Traditional russian toasts

Written by douglas hawk
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  • Introduction

    Traditional russian toasts

    As with most cultures, Russians have toasts for many occasions. Of course, there are simple, everyday toasts; however, Russians have a rich tradition for toasting special occasions such as birthdays, weddings and welcoming the New Year. There are also toasts for friendship and to health. A Russian adage asserts: "Only problem drinkers don't toast before drinking."

    Russians have a rich toasting legacy and culture. (Jupiterimages/BananaStock/Getty Images)

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    Russian Toasting Etiquette

    Among all Russians, there must be a first toast before anyone drinks. It is a kind of sacrament. At a wake, the first toast must be for the dead person. When friends gather, the first toast is usually "Let's be healthy!" The first birthday toast is for the health of person celebrating and the second toast to the person's parents. The second toast should follow quickly in keeping with the Cossack maxim: "Between the first and second toasts, a bullet should not pass." Among Russian soldiers, the third toast is to the dead of war and the fourth is a toast that none of them present will ever drink the third toast for another present. Among the soldiers, the next 10 toasts are reserved for women.

    Russians believe the first toast is the most important and no should drink until it is made. (Jupiterimages/Polka Dot/Getty Images)

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    Russian Wedding Toasts

    Weddings are cause for great celebration among Russians and they have many traditional toasts for the event. There are standard toasts such as "To the newlyweds!" or "To the bride and groom!" and, of course, "To the beautiful bride." However, there are other traditional wedding toasts: "May the happy star that brought you together shine on you for many, many years. Let us raise our glasses to the newlyweds and their happy future!" and "Dear bride and groom, today you celebrate your first wedding. May it be your last one!" At a wedding celebration, the toast "Let's drink to love! Gorka!" is often followed by someone shouting out the Russian word for "bitter" to which the bride and groom respond by kissing. Another wedding toast says: "May your children have happy and rich parents!"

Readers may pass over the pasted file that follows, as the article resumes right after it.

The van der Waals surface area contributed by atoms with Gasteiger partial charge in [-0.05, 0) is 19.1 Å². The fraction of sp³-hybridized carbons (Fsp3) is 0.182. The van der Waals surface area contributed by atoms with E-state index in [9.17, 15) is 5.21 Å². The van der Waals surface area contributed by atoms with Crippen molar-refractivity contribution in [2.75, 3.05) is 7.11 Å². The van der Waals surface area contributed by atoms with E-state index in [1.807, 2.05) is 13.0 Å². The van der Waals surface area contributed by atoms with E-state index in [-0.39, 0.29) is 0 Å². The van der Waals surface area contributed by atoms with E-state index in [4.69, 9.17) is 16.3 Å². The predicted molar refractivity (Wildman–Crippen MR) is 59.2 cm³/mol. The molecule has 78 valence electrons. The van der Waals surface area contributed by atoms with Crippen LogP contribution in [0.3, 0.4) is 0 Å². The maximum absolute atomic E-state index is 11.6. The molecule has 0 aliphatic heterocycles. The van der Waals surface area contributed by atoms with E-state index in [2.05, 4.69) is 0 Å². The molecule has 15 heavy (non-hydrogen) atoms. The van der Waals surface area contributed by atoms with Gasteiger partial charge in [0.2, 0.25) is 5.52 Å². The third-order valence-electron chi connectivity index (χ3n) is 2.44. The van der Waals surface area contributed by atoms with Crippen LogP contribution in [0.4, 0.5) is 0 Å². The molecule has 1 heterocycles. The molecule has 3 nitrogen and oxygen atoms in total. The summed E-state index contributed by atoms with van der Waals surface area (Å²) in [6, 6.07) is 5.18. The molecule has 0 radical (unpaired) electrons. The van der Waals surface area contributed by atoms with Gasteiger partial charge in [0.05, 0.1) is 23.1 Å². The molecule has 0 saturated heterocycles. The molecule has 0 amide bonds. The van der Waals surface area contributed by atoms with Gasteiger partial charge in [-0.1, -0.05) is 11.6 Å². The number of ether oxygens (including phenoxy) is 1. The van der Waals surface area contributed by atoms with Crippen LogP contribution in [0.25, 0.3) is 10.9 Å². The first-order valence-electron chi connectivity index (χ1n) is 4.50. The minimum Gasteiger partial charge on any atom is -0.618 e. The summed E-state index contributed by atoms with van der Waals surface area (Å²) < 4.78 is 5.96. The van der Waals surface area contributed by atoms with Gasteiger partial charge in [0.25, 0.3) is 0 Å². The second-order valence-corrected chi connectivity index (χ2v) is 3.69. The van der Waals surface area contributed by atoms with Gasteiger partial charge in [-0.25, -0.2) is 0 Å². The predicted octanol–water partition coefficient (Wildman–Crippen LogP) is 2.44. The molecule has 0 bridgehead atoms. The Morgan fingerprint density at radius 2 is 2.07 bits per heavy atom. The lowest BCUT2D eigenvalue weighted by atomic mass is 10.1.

Russian wedding toasts are especially festive. (Jupiterimages/Polka Dot/Getty Images)

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    Russian Friendship Toasts

    Toasting friendship is another strong Russian tradition and often the toast takes the form of a story. For example, two old friends are strolling down a street, when one stops and takes the other man's arm. "Let's get out of here! Quick!" he says. "What's the matter?" his friend asks. "Look at the other side of the street--my wife is talking with my mistress." His friend looks across the street and says: "Don't worry, this is my wife talking with my mistress. Cheers to real friends!"

    Toasts to friendships often come as stories. (Jupiterimages/Comstock/Getty Images)

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    New Year Toasts

    Toasting the New Year, Russians believe that if the New Year's Eve party is good, the coming year also will be good, thus the toast: "May this year be as happy as this party!" There is also this toast: "May this year bring us as many nice surprises as there are lights in all Christmas trees of the city!" Another New Year's toast: "Let us raise our glasses to Ded Moroz (Grandfather Frost) and his granddaughter Snegurotchka! They never get old or sick and always have enough money for presents! May we be like them!"

    Russians believe the success of the New Year's Eve party will reflect the New Year. (Jupiterimages/Goodshoot/Getty Images)

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